Groundhog Day never made much sense to me. I can never remember what it means if the groundhog sees its shadow. It’s snowdrops and crocuses that are, for me, the most reliable signs that the season of Spring is getting closer. My heart sings when I see the purple hues of crocuses just barely breaking through a layer of snow. Yes, even after a long, cold winter spent cooped up in my house, the world will soon be filled with vibrant flowers and fragrance hanging in the air. It is at this time of the year that I look forward to pursuing outdoor flower photography in my own back yard. I am completely in awe of the effect such dainty flowers have on my mood. It’s like a gloomy curtain is lifted; the anticipation of spring brightens my outlook on life.
I think many of us are looking forward to the first warm, fresh days of 2021 and the return of life in the Spring. There’s a reason so many religions and cultures celebrate the season! Let’s celebrate by making snow drops and crocuses the subject of our flower photography. They are just 2 to 4 inches in height and are challenging to photography. Here are some of my best tips for photographing these flowers in your own back yard.
Flower Photography Equipment
Snowdrops and Crocuses aren’t rare, hard to find subjects. If you don’t have them growing in your own backyard, look in your neighbors’ gardens or along local woodland paths in North America and you should find some. Nonetheless, make sure to dress in layers and wear good shoes while you’re out. March and April can get cold and muddy, so I bring kneeling pads and a yoga mat for getting down low to the ground. Even a trash bag will do in a pinch. I am not afraid to get my clothes or myself dirty, but a little extra cushioning never hurts.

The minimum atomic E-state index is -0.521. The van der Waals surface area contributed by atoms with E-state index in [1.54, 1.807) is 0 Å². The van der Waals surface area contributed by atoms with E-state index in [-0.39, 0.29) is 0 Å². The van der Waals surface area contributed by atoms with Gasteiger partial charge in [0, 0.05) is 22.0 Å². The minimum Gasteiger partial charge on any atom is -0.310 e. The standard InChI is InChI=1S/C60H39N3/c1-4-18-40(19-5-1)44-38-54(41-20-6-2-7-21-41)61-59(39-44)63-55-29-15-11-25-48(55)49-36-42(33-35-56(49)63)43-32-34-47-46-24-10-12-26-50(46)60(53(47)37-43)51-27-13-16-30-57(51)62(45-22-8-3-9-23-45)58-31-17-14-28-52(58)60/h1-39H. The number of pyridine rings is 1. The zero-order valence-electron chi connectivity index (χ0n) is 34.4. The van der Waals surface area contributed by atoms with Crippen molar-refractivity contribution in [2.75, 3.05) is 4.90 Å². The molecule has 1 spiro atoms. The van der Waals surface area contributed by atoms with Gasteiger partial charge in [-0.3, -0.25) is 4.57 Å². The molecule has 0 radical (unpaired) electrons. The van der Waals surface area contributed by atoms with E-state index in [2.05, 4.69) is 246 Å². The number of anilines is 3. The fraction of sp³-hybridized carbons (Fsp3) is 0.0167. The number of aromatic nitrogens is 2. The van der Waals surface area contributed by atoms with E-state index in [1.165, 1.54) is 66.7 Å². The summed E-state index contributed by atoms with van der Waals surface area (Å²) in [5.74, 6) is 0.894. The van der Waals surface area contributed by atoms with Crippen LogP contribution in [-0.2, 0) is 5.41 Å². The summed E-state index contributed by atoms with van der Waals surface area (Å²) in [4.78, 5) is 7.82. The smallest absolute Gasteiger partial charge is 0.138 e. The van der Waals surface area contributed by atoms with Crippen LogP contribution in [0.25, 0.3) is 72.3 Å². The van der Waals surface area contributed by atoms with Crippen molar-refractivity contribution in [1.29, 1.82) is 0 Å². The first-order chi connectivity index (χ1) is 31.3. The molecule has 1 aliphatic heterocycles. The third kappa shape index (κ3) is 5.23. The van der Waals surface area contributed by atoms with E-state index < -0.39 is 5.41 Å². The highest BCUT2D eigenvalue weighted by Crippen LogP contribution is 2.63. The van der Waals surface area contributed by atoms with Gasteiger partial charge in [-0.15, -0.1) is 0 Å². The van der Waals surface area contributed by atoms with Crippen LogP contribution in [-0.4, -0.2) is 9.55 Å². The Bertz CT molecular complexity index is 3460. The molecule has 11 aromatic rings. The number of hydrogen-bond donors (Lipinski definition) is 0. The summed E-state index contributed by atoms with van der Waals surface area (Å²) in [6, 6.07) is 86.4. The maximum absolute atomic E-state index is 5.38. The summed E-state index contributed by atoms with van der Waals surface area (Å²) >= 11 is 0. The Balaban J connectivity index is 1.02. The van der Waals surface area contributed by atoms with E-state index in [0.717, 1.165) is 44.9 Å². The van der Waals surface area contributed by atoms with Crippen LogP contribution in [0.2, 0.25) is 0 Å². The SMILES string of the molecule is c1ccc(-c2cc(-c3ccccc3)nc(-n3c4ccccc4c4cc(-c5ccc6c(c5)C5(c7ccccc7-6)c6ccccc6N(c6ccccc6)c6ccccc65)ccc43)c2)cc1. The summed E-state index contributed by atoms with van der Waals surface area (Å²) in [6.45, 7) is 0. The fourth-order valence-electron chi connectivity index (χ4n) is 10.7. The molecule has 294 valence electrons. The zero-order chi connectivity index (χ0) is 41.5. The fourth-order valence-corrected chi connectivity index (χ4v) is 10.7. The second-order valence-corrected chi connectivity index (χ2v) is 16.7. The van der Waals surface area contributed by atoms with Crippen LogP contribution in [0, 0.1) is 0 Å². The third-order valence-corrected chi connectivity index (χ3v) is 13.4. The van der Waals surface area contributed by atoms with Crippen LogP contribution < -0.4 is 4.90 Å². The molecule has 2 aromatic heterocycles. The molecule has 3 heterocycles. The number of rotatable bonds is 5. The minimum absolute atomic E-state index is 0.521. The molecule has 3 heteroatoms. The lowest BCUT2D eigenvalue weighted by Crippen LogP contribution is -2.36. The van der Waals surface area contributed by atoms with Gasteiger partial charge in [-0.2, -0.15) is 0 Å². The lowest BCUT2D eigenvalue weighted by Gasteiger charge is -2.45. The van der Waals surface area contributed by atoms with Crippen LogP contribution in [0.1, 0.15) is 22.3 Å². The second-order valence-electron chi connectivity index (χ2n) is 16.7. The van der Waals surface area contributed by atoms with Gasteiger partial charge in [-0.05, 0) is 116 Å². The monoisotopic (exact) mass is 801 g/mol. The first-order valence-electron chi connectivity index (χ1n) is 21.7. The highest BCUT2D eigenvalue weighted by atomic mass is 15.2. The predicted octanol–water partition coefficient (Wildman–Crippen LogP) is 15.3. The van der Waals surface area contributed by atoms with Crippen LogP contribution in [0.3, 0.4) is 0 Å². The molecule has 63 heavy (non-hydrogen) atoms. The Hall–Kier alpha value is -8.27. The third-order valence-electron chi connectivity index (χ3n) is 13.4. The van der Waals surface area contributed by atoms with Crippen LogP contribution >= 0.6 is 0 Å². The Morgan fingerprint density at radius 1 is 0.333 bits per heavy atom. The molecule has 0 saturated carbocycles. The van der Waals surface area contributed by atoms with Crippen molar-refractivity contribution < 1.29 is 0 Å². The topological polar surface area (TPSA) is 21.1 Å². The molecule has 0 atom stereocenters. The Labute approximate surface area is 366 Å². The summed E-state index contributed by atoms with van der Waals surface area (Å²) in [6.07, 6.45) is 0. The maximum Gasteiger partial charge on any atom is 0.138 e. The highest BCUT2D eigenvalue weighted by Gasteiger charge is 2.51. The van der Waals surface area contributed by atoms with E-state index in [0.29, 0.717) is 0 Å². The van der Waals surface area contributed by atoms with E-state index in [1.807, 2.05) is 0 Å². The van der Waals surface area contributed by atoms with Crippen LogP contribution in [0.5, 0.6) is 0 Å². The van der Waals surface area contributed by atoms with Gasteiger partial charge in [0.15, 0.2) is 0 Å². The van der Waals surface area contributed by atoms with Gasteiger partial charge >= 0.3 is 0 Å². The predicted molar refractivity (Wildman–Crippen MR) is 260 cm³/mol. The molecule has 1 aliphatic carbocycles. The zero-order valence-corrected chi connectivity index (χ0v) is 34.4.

Flower photography requires us to get close to our subject, so I always carry my go-to macro photography lens. A minimum focal distance of less than six inches give me an ideal depth of field that I am looking for. Each lens reflects and refracts light in its own way, and I use this effect strategically to produce bokeh – evocative, abstract effects – in my flower photography compositions. I like to pack a few vintage lenses like the Helios 44-2 and Helios 44-5 for my bokeh experiments when I am out photographing flowers.
A 12-inch reflector and a diffuser are constant companions, as well as a small light like the Lume cube for any supplemental lighting. Small subjects like these that are so close to the ground may be shaded or need a little extra help to shine in your photos. So make sure to bring these along.
Stabilizing accessories help ensure that a windy day won’t ruin your crocus and snowdrop shoots. It is much more fun when the subject isn’t blowing away in a stiff breeze. A plamp, for example, is an articulating arm with clamps on both ends that anchors to a tripod leg and helps keep your subject steady. I would suggest also carrying a small spray bottle filled with water. This will allow you to add moisture to create interesting effects for your flower photography as seen in the photo below:
I do not use a tripod for crocuses and snowdrops because it’s a pain to adjust the tripod to 2 to 3 inches above the ground. Hand-held shooting is better here. If you are working in low light conditions, however, use a beanbag, gorilla pod or a platypod to stabilize your camera. This helps reduce noise, by keeping your ISO setting low especially when working at faster shutter speeds.
Get as low as you can go to get best flower photography composition for snow drops and crocuses. Lower! This is where your yoga mat or a waterproof jacket is crucial. These small plants look great close up, at ground level, so embrace the wet Spring weather and get a little muddy.
In the image above you can see how small these crocuses are. This image was taken with higher perspective to illustrate a point: if you don’t get down to the ground and change your point of view, all you get are snapshots.